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ESA moves forward with Destination Earth

on 22 December 2021

Earth observation provides a wealth of information to benefit our daily lives.

As the demand for satellite data grows to address the challenges of climate change and a growing population, ESA, under the leadership of the European Commission, along with its key European partners, are developing high precision digital models of Earth to monitor and simulate both natural and human activity, to enable more sustainable development and support European environmental policies.

On the last ESA Council, Member States approved a ‘Contribution Agreement', which paves the way for cooperation with the European Commission on the Destination Earth initiative, in the context of the Digital Agenda of the European Union.

Destination Earth (DestinE) hosts digital twins — digital replicas of various aspects of the Earth's system — that can monitor, analyse, predict and safeguard various terrestrial aspects including climate dynamics, natural disasters, food and water security, ocean circulation and biodiversity.

Constantly fed with Earth observation data, combined with in situ measurements and artificial intelligence, the digital twins provide us with highly accurate representation of the past, present and future changes of our world.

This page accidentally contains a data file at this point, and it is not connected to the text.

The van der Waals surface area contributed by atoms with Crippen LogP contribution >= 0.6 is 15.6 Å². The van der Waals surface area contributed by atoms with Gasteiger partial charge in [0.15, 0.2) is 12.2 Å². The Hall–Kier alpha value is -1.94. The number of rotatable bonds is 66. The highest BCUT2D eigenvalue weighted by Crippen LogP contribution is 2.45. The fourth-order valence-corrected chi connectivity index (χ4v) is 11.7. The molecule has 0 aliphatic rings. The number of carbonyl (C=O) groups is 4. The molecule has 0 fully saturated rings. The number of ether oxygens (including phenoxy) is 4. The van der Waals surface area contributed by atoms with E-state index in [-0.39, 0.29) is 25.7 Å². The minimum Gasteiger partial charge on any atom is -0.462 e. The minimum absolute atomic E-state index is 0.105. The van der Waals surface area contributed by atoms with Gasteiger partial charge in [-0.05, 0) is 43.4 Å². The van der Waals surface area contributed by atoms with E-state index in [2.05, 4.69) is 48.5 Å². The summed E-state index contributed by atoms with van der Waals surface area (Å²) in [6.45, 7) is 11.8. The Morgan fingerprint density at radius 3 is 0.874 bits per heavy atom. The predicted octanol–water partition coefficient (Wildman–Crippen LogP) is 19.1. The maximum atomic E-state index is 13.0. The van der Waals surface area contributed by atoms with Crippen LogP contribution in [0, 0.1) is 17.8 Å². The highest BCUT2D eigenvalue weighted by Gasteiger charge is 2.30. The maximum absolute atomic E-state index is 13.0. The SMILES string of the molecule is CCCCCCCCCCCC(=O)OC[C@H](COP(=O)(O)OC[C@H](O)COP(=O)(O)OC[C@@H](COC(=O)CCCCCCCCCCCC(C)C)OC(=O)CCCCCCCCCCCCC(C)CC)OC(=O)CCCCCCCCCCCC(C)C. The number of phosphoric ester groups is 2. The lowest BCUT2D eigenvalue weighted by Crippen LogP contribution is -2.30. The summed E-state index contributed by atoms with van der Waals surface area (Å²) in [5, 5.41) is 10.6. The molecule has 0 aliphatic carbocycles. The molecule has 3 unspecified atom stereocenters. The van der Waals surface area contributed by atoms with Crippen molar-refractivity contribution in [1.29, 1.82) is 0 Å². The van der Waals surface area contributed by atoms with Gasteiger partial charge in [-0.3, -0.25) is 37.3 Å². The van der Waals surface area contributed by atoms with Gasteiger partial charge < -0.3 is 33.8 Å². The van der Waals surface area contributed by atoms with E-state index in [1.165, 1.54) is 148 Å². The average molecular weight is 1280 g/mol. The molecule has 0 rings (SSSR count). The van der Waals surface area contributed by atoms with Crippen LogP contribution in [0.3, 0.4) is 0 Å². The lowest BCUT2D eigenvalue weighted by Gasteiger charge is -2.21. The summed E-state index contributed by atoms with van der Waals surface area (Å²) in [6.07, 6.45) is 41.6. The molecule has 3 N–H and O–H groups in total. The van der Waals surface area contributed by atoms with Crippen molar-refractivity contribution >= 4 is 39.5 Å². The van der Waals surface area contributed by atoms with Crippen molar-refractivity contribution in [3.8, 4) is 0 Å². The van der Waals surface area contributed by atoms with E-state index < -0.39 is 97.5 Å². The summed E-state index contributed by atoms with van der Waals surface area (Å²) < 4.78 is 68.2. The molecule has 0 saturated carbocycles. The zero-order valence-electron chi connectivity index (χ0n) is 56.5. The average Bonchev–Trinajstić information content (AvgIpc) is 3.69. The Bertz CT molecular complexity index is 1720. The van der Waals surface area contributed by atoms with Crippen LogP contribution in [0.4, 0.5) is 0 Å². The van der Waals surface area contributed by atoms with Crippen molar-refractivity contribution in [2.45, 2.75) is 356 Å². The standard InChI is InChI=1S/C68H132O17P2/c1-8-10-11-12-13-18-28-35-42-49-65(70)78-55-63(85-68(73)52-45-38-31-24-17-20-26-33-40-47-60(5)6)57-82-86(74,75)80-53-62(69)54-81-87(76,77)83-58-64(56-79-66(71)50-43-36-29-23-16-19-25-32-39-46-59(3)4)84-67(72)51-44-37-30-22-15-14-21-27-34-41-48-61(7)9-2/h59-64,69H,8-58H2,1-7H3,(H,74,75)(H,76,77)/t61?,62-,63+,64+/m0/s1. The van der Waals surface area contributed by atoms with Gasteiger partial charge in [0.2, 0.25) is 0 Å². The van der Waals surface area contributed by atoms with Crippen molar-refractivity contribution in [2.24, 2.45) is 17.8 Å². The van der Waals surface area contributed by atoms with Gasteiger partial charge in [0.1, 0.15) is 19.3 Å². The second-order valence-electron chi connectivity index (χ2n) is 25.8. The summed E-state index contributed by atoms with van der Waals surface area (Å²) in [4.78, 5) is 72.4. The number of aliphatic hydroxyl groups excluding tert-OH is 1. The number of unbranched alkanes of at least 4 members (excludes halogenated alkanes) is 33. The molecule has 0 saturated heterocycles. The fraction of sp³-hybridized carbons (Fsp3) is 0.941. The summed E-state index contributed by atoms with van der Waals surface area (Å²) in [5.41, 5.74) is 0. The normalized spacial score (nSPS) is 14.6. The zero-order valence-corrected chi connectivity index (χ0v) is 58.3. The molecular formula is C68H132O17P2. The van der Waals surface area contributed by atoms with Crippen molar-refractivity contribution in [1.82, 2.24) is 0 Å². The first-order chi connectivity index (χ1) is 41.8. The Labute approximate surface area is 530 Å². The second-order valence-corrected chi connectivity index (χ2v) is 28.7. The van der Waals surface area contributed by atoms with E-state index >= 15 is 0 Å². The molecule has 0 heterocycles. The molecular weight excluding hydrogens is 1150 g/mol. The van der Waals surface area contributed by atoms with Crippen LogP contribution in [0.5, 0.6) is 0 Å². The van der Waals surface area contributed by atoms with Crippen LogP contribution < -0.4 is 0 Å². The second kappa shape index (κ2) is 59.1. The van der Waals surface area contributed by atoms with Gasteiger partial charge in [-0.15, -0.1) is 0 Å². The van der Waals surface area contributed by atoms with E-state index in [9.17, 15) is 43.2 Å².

The digital twins will be accessible through a user-friendly and secure cloud-based digital modelling and simulation platform, that will be developed by ESA. 

Specifically, DestinE will:

  • Support the prediction of both natural disasters and man-made environmental damage with high precision.

  • Enable the continuous and accurate monitoring of the health of the planet by focusing on the effects of climate change, for example on the oceans, water, Earth’s ice caps, land use etc.

  • Allow us to better understand the socio-economic effects of climate change and the occurrence of extreme natural disasters.

More details here.

Image credit: Contains modified Copernicus Sentinel data (2019–20), processed by ESA and cloud layer from NASA